It’s not until we catch it ourselves, or someone we actually know and/or interact with becomes ill that we feel afraid. Just look at all the Facebook posts from people who mocked the virus as a hoax, subsequently caught it, and are now preaching adherence to the guidelines.
My boss sees nothing wrong or contradictory about his actions. When I texted another lawyer friend and told him that the infected person wanted to come back to work immediately, my friend texted back, “No way! 14 days and a negative test!”
I didn’t bother pointing out to him that he’s leaving for Hawaii shortly before Christmas with his large family, and that the trip involves a lengthy flight with a layover at LAX. He will eat out, do touristy things, stay in a hotel, and generally YOLO amid hundreds if not thousands of people who are potentially infected.
But it’s that one person that he finds alarming.
I emailed back and forth with our paralegal, who works out of her home, about eating in restaurants, and she agreed that it’s a bad idea. I thought, “See? Another smart woman.”
And then she let drop that she’s leaving for Yosemite in a few weeks.
But back to that argument with my boyfriend. He started with his usual MAGA nonsense that “they keep flip-flopping on the guidelines.”
Not really. Everyone knew from the beginning that masks were protective. This isn’t our first pandemic. Unfortunately, there weren’t enough masks to go around, and they were needed by frontline workers. It was a policy decision that probably seemed wise at the time to a lot of people because of all the unknowns.
The CDC recently reduced the quarantine period from 14 to 10 days. Why? Because nobody’s going to quarantine for 14 days, so let’s try 10. It’s a nice round number. It has better optics. Maybe people will do that. It’s better than nothing.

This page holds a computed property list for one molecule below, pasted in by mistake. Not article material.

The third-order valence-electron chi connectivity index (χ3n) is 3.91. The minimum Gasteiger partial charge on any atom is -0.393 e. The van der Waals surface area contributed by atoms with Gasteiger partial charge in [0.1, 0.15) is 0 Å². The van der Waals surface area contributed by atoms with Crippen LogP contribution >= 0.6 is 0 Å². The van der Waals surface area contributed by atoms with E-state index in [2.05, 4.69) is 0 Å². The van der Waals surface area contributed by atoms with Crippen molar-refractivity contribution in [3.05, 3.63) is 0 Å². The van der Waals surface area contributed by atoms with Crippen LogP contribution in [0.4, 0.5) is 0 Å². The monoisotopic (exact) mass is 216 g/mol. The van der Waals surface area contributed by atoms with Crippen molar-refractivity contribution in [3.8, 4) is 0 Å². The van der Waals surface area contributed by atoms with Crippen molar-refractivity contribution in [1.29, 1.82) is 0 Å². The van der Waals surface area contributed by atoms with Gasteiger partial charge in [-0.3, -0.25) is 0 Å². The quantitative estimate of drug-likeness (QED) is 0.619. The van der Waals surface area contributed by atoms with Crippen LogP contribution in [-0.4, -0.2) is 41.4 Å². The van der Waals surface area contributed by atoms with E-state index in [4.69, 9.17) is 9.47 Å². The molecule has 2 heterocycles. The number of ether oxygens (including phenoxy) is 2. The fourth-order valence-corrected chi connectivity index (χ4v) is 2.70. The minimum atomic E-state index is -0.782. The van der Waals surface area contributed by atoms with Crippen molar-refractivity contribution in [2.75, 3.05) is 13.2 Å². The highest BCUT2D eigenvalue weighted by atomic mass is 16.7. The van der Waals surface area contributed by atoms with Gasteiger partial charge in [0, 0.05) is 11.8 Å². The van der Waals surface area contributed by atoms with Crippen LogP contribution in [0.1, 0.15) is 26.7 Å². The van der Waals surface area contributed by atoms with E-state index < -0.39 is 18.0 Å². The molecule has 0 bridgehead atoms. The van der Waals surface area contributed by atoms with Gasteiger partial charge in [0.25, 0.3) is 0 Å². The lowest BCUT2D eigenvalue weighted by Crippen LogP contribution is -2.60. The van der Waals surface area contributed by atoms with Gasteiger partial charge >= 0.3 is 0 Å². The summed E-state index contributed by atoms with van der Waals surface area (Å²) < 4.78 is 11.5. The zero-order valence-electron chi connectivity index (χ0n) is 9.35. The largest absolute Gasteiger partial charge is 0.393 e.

Again, it’s a policy decision, but this time it’s not because of the unknowns, but because people don’t care even about the knowns.
I work with a lot of lawyers. That is to say, I work with a lot of people who feel “entitled.” Researchers have found that a sense of entitlement is instrumental to the spread of COVID because it leads to a disregard for safety measures, a belief that the threat is exaggerated, and a lack of concern about others.
“We found that psychological entitlement can also put people at risk of contracting a potentially serious illness. Thus, being entitled may pose a danger to people both psychologically and physically.” — Psychiatry Advisor
To put it bluntly, people don’t care about anybody else.
I used to think that it was just the people I knew, the lawyers and the rich folks, who were self-centered narcissists. But I’m starting to think that it’s pretty much everybody. When you live in a society that thrives on one-upping everybody else on Facebook and Instagram, everybody feels entitled.
Personally, I’m more than willing to put a vacation on hold in the middle of a plague. I’m more than willing to wear a mask and to suffer the small losses (I miss you, movie theater popcorn) when the reward is potentially staying alive.
I’m willing to do whatever it takes to protect the elderly and other at-risk people and to get through all of this with as little loss of human life as possible. I realize that my actions have consequences for others.
But hey, that’s just me.